Your film provides a very interesting portrait of the ethnic diversity within the boxing world. What is it about the sport that creates this kind of environment? Boxing is the sport of the immigrant class. Whether it was a hundred years ago with Irish, Jews and Italians or today with Hispanics, Africans, and people from the Caribbean, boxing has always been a sport of the underclass and it continues to be. So the people that you find in the boxing gym are always going to be ethnically diverse (at least in New York City). The trainers are also going to be diverse in terms of their ethnicity and background. The boxing gym is kind of a great leveler in that talent and dedication are all that counts. It’s a total meritocracy and there’s no real discrimination. Even if you’re not a talented boxer, if you’re dedicated, you’ll keep coming back to the gym and you’ll be respected for that. Boxing has its own codes and they are really based upon very simple things.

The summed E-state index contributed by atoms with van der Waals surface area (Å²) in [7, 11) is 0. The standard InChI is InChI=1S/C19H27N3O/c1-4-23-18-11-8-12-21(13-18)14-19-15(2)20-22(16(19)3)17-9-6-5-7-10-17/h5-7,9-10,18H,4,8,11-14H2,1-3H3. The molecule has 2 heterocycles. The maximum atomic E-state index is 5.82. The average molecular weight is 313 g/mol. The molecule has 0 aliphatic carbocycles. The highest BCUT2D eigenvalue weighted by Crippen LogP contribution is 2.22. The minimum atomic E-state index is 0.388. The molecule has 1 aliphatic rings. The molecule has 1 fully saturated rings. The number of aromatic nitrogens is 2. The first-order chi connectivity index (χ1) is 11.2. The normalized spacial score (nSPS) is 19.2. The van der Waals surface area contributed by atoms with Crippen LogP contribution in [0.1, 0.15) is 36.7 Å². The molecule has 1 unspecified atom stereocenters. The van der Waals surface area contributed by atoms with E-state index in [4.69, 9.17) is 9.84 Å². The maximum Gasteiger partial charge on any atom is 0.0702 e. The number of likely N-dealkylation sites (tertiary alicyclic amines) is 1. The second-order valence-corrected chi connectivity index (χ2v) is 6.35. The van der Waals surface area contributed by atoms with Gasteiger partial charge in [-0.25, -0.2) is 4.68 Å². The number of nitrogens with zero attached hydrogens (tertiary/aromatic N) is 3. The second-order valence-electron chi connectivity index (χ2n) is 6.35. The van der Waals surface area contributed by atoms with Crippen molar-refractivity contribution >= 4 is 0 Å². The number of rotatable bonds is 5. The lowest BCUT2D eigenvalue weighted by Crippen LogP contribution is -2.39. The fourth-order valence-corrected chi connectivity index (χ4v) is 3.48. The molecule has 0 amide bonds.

In the film, we see a lot of camaraderie among boxers? While making this film, did you see more camaraderie than competitiveness? Well there’s both. Here’s the thing that people don’t understand about boxing: ninety to ninety-five percent of boxing is solo work. Only rarely is the boxer in the ring with another person. The rounds of sparring and the rounds in the ring are really a fraction compared to the time they put in to physical training, physical conditioning, running, hitting the various bags in the gym and doing padwork with a trainer. So much of boxing is self-discipline and working on yourself. Second of all, when you’re in a gym environment, everyone is working hard and watching the other boxers work hard. Seeing the other boxers as they work motivates one to work harder. I think that the camaraderie grows out of that because every boxer knows how hard it is to be successful. The physical, mental and emotional demands that a boxer has to put up with—as well as the self-discipline they have to go through for years and years—definitely breeds camaraderie. A great sociologist, Loic Wacquant, compares boxing to religion. He feels that the discipline and codes that are involved in religion are perfectly comparable to the codes in boxing. So I think the camaraderie comes out of that shared lifestyle and shared dedication and discipline. In the film, we see Dmitriy beat a guy in Puerto Rico who comes into the locker room after the fight to congratulate him and they just talk. People have this real misconception that the boxers hate each other. Boxers have more respect for one another than any fan has for any of the boxers in the ring. They know what the other one went through. That’s why you’ll see that, after they fight each other, a lot of boxers become very good friends because there is complete respect for one another. I feel that the competition is different within boxing than in any other sport.